WRA seeks to ‘reassure’ businesses as hazardous RPS set to end

The Wood Recyclers Association has moved to “reassure” businesses that the upcoming withdrawal of regulatory position statement (RPS) 250 on Friday (1 September) will only impact a “small amount of material”. 

External doors on buildings built before 2007 are among the 10 items which will now be listed as hazardous

Introduced in July 2021, RPS 250 currently allows potentially hazardous ‘amber’ waste wood items from the construction and demolition waste stream to be moved and processed as non-hazardous.

The Environment Agency will be ending this on Friday, which means ten waste wood items from pre-2007 buildings can no longer be processed as non-hazardous, unless sent off for a test to show they are not.

These items are: Barge boards, external fascia, soffit boards, external joinery, external doors, roof timber, tiling cladding, tiling battens, timber frames and timber joists.


As the deadline approaches, the association said it has been “inundated with queries” from those handling demolition waste wood about how to prepare for the change, “with many confused about what to do or how it will impact their businesses”.

In response to this, the WRA is advising businesses to:

  • Ensure their procedures, protocols and staff are up to date ahead of the September 1st deadline so they reflect and understand the changes
  • BUT bear in mind that the changes only relate to ten specific items from 1950-2007 buildings – so it’s not all waste wood items
  • This material has up until now been treated as non-hazardous and has a hazardous content estimated at less than 1% of the waste wood stream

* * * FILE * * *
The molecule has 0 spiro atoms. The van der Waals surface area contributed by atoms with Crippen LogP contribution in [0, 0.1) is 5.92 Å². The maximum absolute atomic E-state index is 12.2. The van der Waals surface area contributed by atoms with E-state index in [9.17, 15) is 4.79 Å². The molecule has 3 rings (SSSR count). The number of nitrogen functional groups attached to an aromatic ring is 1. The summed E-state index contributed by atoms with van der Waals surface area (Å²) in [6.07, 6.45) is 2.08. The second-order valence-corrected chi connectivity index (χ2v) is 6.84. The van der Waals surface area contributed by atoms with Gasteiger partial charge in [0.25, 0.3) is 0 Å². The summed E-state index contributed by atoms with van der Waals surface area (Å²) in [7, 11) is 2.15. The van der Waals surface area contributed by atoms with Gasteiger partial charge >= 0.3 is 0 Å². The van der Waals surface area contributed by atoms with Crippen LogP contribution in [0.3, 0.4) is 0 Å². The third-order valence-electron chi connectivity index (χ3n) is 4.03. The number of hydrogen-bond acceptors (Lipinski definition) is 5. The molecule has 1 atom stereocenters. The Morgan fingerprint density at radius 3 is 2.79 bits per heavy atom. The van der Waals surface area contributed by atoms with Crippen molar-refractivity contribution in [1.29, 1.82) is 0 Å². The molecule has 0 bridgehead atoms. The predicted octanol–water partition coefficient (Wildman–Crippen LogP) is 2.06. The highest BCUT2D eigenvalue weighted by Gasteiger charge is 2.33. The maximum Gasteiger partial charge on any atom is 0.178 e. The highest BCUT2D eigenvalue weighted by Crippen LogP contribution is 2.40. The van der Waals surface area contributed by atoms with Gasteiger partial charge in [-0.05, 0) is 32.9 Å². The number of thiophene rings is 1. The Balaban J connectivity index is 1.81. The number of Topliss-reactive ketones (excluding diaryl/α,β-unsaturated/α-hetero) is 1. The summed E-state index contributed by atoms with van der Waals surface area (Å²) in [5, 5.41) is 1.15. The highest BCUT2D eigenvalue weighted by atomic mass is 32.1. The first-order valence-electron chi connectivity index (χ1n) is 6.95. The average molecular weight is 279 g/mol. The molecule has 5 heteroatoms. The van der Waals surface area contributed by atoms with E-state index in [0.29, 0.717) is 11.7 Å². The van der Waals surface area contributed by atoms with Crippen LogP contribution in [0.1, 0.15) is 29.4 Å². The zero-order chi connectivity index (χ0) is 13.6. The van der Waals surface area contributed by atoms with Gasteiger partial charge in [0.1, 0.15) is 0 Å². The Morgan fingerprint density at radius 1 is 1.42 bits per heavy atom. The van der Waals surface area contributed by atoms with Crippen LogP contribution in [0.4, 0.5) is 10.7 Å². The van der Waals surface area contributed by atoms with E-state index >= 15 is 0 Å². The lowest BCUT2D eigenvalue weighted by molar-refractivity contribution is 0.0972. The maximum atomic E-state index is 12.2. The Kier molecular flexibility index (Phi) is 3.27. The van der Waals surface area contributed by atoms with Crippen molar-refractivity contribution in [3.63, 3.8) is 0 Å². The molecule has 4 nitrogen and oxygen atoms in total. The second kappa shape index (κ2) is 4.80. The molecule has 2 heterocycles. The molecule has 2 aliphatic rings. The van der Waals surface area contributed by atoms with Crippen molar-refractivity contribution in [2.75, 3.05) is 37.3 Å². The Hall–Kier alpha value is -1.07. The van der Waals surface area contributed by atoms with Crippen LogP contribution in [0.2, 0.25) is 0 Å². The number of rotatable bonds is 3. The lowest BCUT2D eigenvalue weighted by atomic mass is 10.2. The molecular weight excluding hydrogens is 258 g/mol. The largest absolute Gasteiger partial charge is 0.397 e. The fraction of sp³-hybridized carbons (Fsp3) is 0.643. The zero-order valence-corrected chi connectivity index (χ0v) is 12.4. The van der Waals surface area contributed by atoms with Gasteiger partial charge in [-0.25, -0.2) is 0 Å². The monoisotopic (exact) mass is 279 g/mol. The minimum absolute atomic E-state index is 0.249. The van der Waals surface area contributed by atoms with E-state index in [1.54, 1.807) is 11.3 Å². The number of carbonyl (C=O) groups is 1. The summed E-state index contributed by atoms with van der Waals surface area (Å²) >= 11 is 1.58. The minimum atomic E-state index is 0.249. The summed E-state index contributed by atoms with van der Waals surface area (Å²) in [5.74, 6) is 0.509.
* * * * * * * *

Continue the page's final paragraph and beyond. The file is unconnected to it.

• This volume of material can be reduced even further if businesses submit samples for testing. Using WRA02 test suite will also reduce costs for any businesses
  • It is critical that all results are shared with the WRA to broaden our evidence base – all laboratories will do this, but they need to be asked to
  • There are lots of resources available from the WRA to help, including this Toolkit which now includes an updated FAQ

The association will also be on hand at the RWM Expo, taking place on 13-14 September at the Birmingham NEC on stand R-N211 to answer any questions.


Vicki Hughes, technical lead on the WRA board, said: “We have been working tirelessly at the WRA, for the past five years, to reduce the impact of this change on the industry and to prove that the vast majority of waste wood is non-hazardous. Thankfully now only ten items are left to classify, but in the absence of the correct number of samples these will soon be deemed potentially hazardous.

Vicki Hughes has urged businesses to help test the remaining items

“So we urge businesses to take as many samples of these amber items as possible so we can reduce this number even further. Importantly, these samples must each be individual items, from different wood types on different sites and the results must be shared with us at the WRA. A Quick Guide is also available to ensure the samples are taken correctly.”

“Through testing we can reduce the profile of what is classed as hazardous dramatically, saving businesses money and ensuring that as much material as possible is recycled.

“We have a number of resources available which can offer clarity on what exactly it is you need to do. By using these you can help ensure this material is not simply classed as hazardous and sent for expensive hazardous disposal, risking thousands of tonnes of valuable material being lost, when in reality only a very small proportion is, with the bulk of all waste wood still non-hazardous.”


Share this article with others

Subscribe for free

Subscribe to receive our newsletters and to leave comments.

Back to top

Subscribe to our newsletter

Get the latest waste and recycling news straight to your inbox.